Then I was informed that an Abeja Hummel was out in the hallway waiting for me. I was convinced it was Monsanto stalking me. I marched to the hall and demanded that the three visitors leave if they were from Monsanto. They laughed and said, "No, we've been traveling all over Latin America. We know all about Monsanto. We want to talk to you about your article." I had lunch with these intriguing people and asked what they did. "We travel the world and write stories for a web site to educate kids." I was stunned. "No way! I want your job!" I told them. Thus began my incredible introduction to the Odyssey.
As I eagerly followed the World Trek's exploits in Iran and China, I always felt a twinge of envy when I read about all the cool stuff they had seen. When I got the email announcing that a US trek was forming, I knew that there was nothing else in the world I wanted to do but explore the country I call home and tell some of the overlooked stories of our history (and put my American Studies degree to good use). Now the trek is over, and I look back to that fateful day that occurred almost exactly two years ago. When I met the world trekkers in Africa, it was during one of the lowest days of my life and I can only express complete gratitude, wonderment and thanks for the journey I've been on since that day.
If you asked me what the US trek has meant to me and what I've experienced the past nine months, I think I would only give you a blank stare at the moment. I'll probably be processing my Odyssey experience for the rest of my life. When you're living the day-to-day life of a trekker, you don't have time to ponder the deeper meaning of what you're doing. You just want to find someplace to sleep and hopefully get your dispatch in on time! (I would now like to extend an official apology to Genesis, our beloved and much-abused web site manager, for the late deadlines and all the pain and suffering I caused him. You can administer your wet-noodle lashing to me anytime.) But as I write this, all alone while my trekmates snore in their beds, I say to myself, "What a long, strange, amazing trip it's been."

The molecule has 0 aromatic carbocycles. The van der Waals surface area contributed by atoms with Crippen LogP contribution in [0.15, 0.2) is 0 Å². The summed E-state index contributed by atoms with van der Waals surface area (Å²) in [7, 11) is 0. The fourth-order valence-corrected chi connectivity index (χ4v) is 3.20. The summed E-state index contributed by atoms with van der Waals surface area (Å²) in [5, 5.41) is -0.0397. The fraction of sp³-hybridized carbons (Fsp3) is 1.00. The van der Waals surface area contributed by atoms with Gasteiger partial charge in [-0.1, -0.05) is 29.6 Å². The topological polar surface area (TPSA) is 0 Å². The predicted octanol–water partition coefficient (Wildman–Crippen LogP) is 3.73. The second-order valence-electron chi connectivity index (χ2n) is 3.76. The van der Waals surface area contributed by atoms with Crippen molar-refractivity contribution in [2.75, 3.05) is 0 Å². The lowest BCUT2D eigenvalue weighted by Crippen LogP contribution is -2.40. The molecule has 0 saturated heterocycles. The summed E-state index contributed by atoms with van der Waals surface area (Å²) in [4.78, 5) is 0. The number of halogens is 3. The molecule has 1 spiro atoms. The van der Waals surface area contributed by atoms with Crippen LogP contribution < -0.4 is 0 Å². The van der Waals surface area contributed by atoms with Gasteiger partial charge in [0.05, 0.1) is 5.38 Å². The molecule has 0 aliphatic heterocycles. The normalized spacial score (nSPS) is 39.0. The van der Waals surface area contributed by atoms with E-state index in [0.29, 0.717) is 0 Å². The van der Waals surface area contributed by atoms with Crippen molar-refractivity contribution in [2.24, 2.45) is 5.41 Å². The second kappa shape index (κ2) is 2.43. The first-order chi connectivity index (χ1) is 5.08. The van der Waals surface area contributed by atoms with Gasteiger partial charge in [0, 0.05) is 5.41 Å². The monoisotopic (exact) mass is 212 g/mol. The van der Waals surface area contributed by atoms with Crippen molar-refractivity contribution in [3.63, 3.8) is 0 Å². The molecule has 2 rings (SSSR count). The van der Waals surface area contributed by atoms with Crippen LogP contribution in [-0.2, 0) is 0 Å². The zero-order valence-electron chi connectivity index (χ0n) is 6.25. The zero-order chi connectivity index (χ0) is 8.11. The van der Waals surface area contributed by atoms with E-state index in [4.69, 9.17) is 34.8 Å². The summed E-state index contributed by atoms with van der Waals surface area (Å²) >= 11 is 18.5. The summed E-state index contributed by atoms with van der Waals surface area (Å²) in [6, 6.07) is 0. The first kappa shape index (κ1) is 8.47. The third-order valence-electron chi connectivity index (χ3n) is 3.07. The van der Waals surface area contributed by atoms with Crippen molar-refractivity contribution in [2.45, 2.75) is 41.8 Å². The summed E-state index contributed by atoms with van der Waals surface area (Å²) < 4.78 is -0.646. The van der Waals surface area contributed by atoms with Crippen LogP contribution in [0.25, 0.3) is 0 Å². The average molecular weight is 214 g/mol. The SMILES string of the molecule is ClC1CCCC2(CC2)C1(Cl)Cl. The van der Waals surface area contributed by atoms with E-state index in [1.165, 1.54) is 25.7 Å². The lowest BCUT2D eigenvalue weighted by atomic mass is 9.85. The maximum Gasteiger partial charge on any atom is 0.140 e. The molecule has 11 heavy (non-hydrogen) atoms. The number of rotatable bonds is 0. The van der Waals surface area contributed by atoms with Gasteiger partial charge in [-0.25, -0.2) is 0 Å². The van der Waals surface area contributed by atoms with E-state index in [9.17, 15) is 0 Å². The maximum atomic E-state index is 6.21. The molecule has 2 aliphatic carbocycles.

Most of all, I got to spend the last nine months with nine of the most awesome, inspirational teammates you could ever imagine. In a world suffering from so much pain and injustice, my trekmates prove that it's possible to change the world one person at a time. What I learned from each of them is a priceless treasure that I can take to my grave. And a word about our founder Jeff Golden. Anyone who has ever had contact with him knows he's like a spiritual temple. You talk to him and feel cleansed and renewed. I wish everyone in the world could have the opportunity to meet and know him as we on the trek have been privileged to do. If we judged people in this world by how many hearts they touch instead of the amount of money they make, Jeff would replace Bill Gates as the richest man in the world, I believe.
Then there are the dispatches I wrote. I'll just recount some of the more memorable ones: Tears streamed down my face as I listened to Reverend Kyle talk about witnessing the death of Martin Luther King, who died trying to help garbage workers. I reached the Pacific Ocean and saw the same view that Lewis and Clark did almost two centuries ago. It took us a only a week to get there, while it took them two years. As Vietnam Vet Scott Camil described the atrocities he committed in Vietnam and his fierce opposition to mankind's use of war to solve conflict, I shared his passionate anger and anguish. I listened to a mother whose son faces an execution for a murder she believes he didn't commit. I spoke with a Yippie who levitated the Pentagon. I met too many Quakers with a conscience, not to mention all the countless activists, kick-butt teachers and kind people who let us into their homes.